It starts with an LED
And slowly builds up from there.
I have been an embedded software engineer for many years. I was programming when I was a teenager before then, as a high school student involved in an NSF program called "National Science Foundation Summer Science Training Program (for High School Students)" or as we would rattle off during that summer of exquisite learning, NSFSSTP. We were taught to program in Fortran and taught the fundamentals of Calculus. It was a very enriching experience.
When it came time to choose a career, it seemed natural that programming would be the thing for me to do. But at the time, Cobol was king, and embedded was relatively unknown, so why embedded software?
As with all such things, it seems that it was mostly the culmination of a lucky series of accidents. In this case, the accident was a book called "De Re Atari" by Chris Crawford. (You can find a copy of it at http://www.atariarchives.org/dere/ ) For a young geek such as me, it was a wealth of information, and talked a great deal about the inner workings of my Atari 800. Things such as the graphics chip set, the joystick controllers, the expansion port and so on. I spent a great deal of time plucking away at the keyboard of that toy computer, making the screen flash and things happen. However, what held my fascination the most was a simple article about how to make an LED turn on using an IO port. That magical 'click' of realization that happens when something so simple, yet so profound suddenly resonates in a person's mind happened to me then. The realization that "Hey! I can make this computer *DO* things, not just text things on the screen. REAL things, like making motors spin, lights light, and relays click." I was hooked. Deeply, utterly and completely hooked.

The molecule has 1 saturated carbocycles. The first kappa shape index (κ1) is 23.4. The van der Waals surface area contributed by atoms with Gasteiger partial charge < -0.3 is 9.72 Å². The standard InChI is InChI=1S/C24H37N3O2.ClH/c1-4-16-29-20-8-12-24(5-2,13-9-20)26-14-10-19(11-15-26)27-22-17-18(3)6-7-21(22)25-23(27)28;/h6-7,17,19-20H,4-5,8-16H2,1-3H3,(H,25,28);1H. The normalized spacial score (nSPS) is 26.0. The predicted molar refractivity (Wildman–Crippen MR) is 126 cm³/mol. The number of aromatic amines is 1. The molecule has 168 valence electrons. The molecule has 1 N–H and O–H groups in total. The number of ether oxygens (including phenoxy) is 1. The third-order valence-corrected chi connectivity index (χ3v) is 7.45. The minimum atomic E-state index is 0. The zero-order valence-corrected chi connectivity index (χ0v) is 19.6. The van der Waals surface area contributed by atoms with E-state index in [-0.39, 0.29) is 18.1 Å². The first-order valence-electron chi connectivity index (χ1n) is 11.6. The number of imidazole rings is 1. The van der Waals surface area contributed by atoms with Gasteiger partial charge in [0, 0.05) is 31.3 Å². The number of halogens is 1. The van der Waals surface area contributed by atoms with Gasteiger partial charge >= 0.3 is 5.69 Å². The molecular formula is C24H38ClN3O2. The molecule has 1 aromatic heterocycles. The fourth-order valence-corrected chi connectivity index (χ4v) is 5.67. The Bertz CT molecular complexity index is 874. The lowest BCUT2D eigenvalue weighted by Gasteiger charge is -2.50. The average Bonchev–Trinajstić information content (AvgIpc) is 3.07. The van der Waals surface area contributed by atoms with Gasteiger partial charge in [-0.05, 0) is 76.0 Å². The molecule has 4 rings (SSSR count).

It's been nearly 30 years since that magical day and I have not looked backed with regret once over the choice I made that day.
I have remained an individual contributor my entire career. Yes, I have lead projects, mentored individuals, and architected solutions, but through it all, I have always kept my fingers in the hardware. Through-out this journey, I have amassed a huge array of tools and tricks that have allowed me to debug problems that I have run into.
The common theme that I intend to keep here, with this journal, will be just that. Sharing those tips and tricks. However, as an older engineer, I have also come to realize that it's not just the tools of the trade that are important, but also the design process, the decision making process, and the process of balancing design decisions with business decisions. I have learned many lessons about those sorts of things, and those are also what I would like to share with you.
It's interesting to watch peopple grow and change in their careers. To see how they learn to be better engineers, and to see what decisions they push forward as 'good' and what decisions they decry as 'bad'. It's even more interesting to see how those change over time. You see, engineering isn't just about bits , bytes, diodes and ic's. It's about doing what's right, when it's right, and, hopefully, understanding why it is right. That last bit, the understanding, seems to take the longest.
So join me! Read what I have to write, and share with me your thoughts on them.
I look forward to the teaching, and the continuance of the learning, for I have a lot to share, but a great deal more to learn.
See y'all in the ether.
Next post by Richard Dorfner:
Tracing code and checking timings
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